Humana Profits Fall As Insurer Cuts 2,700 (Human) Jobs

Humana said the company is cutting the jobs in part to invest in technology………….…………

By Bruce Japsen 

I write about healthcare business and policy Opinions expressed by Forbes Contributors are their own.


Humana profits tumbled more than 10% as the insurer began an early retirement program and other efforts to cut 2,700 jobs, or nearly 6% of the company’s workforce.

Humana on Wednesday reported an 11% decrease in third-quarter earnings, to $799 million, compared with $902 million in the year-ago period, as the company recorded $124 million in expenses “associated with voluntary and involuntary workforce reduction programs.” The job reductions should be complete by mid-January of next year, executives said.

Humana said the company is cutting the jobs in part to invest in technology and infrastructure needed to offer more competitive insurance products to its customers.  “There is a continued need to invest in the business,” Humana CEO Bruce Broussard told analysts on an hour-long call Wednesday morning to discuss earnings.

Humana has been working a turnaround following the failed sale of the company last year to Aetna and large losses from sales of individual policies under the Affordable Care Act. Humana, Aetna and UnitedHealth Group are among the carriers exiting the ACA’s individual market after being unable to manage costs of sick patients signing up for such coverage.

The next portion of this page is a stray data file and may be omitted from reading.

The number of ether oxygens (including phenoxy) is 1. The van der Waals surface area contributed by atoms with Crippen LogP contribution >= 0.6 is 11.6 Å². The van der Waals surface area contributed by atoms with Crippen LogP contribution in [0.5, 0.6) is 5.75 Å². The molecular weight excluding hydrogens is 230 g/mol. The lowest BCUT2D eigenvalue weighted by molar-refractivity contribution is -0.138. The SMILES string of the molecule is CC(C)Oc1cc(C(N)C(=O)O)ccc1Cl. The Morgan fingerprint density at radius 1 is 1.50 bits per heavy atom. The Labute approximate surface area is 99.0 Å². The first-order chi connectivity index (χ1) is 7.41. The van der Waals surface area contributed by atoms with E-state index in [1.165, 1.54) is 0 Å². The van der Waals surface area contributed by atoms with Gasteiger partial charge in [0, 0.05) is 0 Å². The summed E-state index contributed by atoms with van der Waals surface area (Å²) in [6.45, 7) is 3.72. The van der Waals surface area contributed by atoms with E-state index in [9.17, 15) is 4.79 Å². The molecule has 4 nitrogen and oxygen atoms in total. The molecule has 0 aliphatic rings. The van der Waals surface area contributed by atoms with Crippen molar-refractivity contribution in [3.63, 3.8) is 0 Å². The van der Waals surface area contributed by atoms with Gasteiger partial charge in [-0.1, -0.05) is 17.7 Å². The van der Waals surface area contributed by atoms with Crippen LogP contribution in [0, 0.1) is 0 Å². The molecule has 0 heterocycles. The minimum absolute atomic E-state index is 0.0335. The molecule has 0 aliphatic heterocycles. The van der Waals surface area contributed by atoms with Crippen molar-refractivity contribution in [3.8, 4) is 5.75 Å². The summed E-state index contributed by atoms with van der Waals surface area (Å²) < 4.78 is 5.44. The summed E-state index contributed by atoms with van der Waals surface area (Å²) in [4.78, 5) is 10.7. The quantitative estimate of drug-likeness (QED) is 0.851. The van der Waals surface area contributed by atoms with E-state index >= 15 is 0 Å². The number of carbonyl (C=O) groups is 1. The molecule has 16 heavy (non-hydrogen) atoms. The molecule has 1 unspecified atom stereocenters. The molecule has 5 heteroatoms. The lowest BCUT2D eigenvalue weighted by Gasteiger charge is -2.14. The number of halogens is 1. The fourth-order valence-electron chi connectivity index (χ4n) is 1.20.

Humana’s total premiums and healthcare services revenues were down 3%, or $420 million, in the third quarter to $13.18 billion, compared to $13.6 billion in the third quarter of 2016.

Still, Humana said the earnings it reported for the third quarter were better than expected and the insurer says it expects solid sales of individual Medicare Advantage plans, which is a key segment of the company’s business.

Such plans are increasingly popular among seniors and overall industry growth is on the rise. Insurers sell such private plans via contract with the Medicare program, agreeing to provide all the services of traditional Medicare plus some extra, generally outpatient and wellness services.

To boost profits from its Medicare Advantage plans, Broussard said the company is focused on a value-based approach in how it pays doctors and hospitals to care for seniors. This means providers will be held to quality measures rather than being paid fees for service.

Broussard said the company is focused on “continuously proactively” helping seniors, and that means investing in ways to improve clinical outcomes.


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